Wednesday, March 31, 2010
koigu along with their pine tree air fresheners.
Friday, March 26, 2010
I order a hot chocolate, and pull out my knitting. I’m working on a baby blanket to give to a friend and colleague who delivered a baby girl last Friday. Its my first exploration into the seemingly mystifying but actually somewhat monotonous world of entrelac knitting.
As I’m working away at the table, I notice the barista is peering over at me from behind the counter. She’s cute, in a multiple piercings and vaguely goth sort of way.
"Are you knitting?" she asks.
"Yes", I respond.
"What is it?" she asks.
"A baby blanket," I explain.
“Is it for your baby?” she asks.
“Nope. Its for a colleague who had a little girl last Friday,” I answer.
"Wow. You're adorable!" she exclaims.
Let me repeat that last bit, for it bears repeating. A lovely young woman (becoming lovelier in my memory) called me adorable. Now I’m about 6 feet 2 inches in height, and tip the scales at 220 lbs. I’ve never been called adorable in my life. But I have to say, I could get used to it. A gorgeous woman called me adorable.
Shortly afterward, I describe the event to Mrs. TSMK (or perhaps that should be Mrs. T"A"SMK). I explain how this amazing, voluptuous and sensual woman, a dead-ringer for a young Sophia Loren, who was obviously working as a barista between modeling jobs or perhaps in preparation for playing a barista in a major motion picture, thought I was adorable.
Mrs. T"A"SMK is unimpressed.
Wednesday, March 24, 2010
Sunday, March 14, 2010
But what is difficult for one person is perhaps easy for another, and vice-versa, a simple fact that I think was perhaps best expressed on Sesame Street many years ago.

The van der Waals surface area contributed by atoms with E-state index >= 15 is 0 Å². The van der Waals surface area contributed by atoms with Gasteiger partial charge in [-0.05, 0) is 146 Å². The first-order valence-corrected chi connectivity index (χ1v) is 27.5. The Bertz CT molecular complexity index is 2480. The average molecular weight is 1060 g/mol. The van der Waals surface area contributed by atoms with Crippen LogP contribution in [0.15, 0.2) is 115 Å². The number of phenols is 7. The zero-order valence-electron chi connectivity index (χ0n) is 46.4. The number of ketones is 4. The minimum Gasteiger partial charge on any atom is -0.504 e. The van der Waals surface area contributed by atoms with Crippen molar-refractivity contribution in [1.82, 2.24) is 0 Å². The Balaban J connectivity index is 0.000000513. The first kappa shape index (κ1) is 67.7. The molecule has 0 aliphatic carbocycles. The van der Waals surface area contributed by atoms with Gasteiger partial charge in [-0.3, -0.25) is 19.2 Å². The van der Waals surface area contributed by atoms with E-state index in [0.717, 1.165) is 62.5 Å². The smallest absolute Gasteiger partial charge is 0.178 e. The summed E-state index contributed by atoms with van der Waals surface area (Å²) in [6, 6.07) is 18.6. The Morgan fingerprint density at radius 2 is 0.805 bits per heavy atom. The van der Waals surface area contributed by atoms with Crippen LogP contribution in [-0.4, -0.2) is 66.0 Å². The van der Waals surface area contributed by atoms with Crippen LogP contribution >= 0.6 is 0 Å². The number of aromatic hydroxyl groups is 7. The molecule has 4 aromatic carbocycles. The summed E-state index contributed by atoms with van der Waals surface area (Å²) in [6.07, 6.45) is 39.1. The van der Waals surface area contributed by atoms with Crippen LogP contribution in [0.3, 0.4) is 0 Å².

For me, knitting has come fairly easily. I started less than two years ago, and in the interim I really haven't yet been stumped. Of course, I've had an amazing and very supportive group of knitters to lean upon for inspiration and advice, as well as an exceptional local yarn shop.
Since first announcing the Bitterroot shawl giveaway several weeks ago, I've received an amazing response. Amazing first because I seem to have touched a nerve - many others are apparently also troubled by the vast prairie-like expanse between Megan Fox's eyebrows and her hairline.
Amazing also because so many of the people who wrote in suggested that they were somehow intimidated to try a lace project. A few even said that they could "never" pull off so complicated a pattern.
This simply isn't true.
There is nothing particularly complicated about the Bitterroot. In fact it is a relatively simple and straightforward pattern. Like any pattern, you need to spend some time keeping track of where you are in it. And placing the beads can be a bit of a pain. But it certainly isn't difficult.
For me, choosing a winner of the giveaway has been much more difficult than actually knitting the shawl. First of all, there was the sheer number of entries. When I started this process I had no idea that I would get entries from so many people - let alone entries from people on other continents. The response was startling, and making a decision proved to be quite a challenge.
In the end, and with the assistance of a few close friends (none of whom had entered), I narrowed it down first to 25, then 10 and then 4 entries. At that point, I was on my own.
From a mother and her three daughters, ages 7-12, I received the following entry:
We would like the shawl because we want to provide it a home where it will feel loved and appreciated. It is difficult to go through life knowing that you are unwanted, to be called 'ugly'. There are four females here who appreciate handknit items and would dote lovingly upon the poor little shawl. (We promise not to fight over it, much.) We are willing to open our hearts and home to the lovely piece of yarny goodness.